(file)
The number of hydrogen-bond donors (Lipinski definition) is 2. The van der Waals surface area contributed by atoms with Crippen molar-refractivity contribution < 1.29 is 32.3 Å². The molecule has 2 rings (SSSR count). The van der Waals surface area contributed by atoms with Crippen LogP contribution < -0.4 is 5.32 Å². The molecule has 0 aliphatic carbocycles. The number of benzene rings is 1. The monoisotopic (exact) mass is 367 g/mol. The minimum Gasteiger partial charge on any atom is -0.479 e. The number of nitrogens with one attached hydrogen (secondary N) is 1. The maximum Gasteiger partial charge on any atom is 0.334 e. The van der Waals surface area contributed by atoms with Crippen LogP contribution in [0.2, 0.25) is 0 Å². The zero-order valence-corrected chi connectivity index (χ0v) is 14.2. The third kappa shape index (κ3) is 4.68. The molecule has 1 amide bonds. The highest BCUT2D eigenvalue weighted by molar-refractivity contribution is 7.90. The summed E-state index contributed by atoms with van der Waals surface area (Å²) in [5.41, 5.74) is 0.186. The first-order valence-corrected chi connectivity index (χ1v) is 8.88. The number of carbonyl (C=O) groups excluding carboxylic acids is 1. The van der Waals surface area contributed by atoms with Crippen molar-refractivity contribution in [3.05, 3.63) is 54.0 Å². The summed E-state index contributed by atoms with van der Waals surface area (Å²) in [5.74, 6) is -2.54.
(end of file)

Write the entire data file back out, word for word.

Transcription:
The number of hydrogen-bond donors (Lipinski definition) is 2. The van der Waals surface area contributed by atoms with Crippen molar-refractivity contribution < 1.29 is 32.3 Å². The molecule has 2 rings (SSSR count). The van der Waals surface area contributed by atoms with Crippen LogP contribution < -0.4 is 5.32 Å². The molecule has 0 aliphatic carbocycles. The number of benzene rings is 1. The monoisotopic (exact) mass is 367 g/mol. The minimum Gasteiger partial charge on any atom is -0.479 e. The number of nitrogens with one attached hydrogen (secondary N) is 1. The maximum Gasteiger partial charge on any atom is 0.334 e. The van der Waals surface area contributed by atoms with Crippen LogP contribution in [0.2, 0.25) is 0 Å². The zero-order valence-corrected chi connectivity index (χ0v) is 14.2. The third kappa shape index (κ3) is 4.68. The molecule has 1 amide bonds. The highest BCUT2D eigenvalue weighted by molar-refractivity contribution is 7.90. The summed E-state index contributed by atoms with van der Waals surface area (Å²) in [5.41, 5.74) is 0.186. The first-order valence-corrected chi connectivity index (χ1v) is 8.88. The number of carbonyl (C=O) groups excluding carboxylic acids is 1. The van der Waals surface area contributed by atoms with Crippen molar-refractivity contribution in [3.05, 3.63) is 54.0 Å². The summed E-state index contributed by atoms with van der Waals surface area (Å²) in [5.74, 6) is -2.54.